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law." this ignores the constitutional role of congress and the congressional oversight manual that lists among the purposes firefighter congressional oversight to prevent executive enproechment on powers and alleged instance of administration and arbitering abuse, waste, dishonesty and fraught. it ignores the counsel opinion on why a president can't be indicted which heads in part, in the event a suspicious of serious wrong-doing by a serious president and the media and congress through its own powers would likely pure sue evidence as well. he also argued that congressional democrats can't just have a do-over since they didn't like the results of the mueller report which is pretty rich considering republicans ran six investigations from benghazi from the house of representatives alone and tlooi open probes into the origins of the russia investigation. speak of do-overs, donald trump,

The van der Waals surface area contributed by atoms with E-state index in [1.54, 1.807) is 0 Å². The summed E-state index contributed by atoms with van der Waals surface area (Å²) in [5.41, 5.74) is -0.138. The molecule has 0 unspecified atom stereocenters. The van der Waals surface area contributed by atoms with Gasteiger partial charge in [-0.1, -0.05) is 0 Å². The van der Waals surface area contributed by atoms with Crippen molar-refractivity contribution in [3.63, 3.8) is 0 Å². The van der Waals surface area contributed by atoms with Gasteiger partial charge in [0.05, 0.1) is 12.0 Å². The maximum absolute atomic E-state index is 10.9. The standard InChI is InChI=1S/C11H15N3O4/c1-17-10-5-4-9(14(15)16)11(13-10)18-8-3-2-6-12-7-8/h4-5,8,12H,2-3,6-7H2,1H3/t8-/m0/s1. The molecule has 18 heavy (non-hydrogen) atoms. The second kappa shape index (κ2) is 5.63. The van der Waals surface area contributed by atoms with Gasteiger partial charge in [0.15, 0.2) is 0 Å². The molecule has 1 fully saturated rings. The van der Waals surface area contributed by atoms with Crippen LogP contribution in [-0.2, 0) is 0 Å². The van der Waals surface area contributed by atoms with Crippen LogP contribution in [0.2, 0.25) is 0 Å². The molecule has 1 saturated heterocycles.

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jr. will get another chance to explain his actions in the 2016 campaign to the senate int intelligence committee. the president's son reached a deal with the committee for a seemingly generous time and subject-limited interview, considering he will avoid the subpoena that had been issued by the republican chairman, richard burr. al ice have put significant pressure on burr to drop the subpoena. lindsey graham said he would take the fifth. the trump white house continued to stonewall another investigation as steve mnuchin refused to release the president's taxes, ignoring a clearly written law. >> there is a difference in interpretation between congress and us in the hospital of justice around this law. this is why there are three branches of government. so if there is a difference of continue, this will go to the third branch of government to be resolved.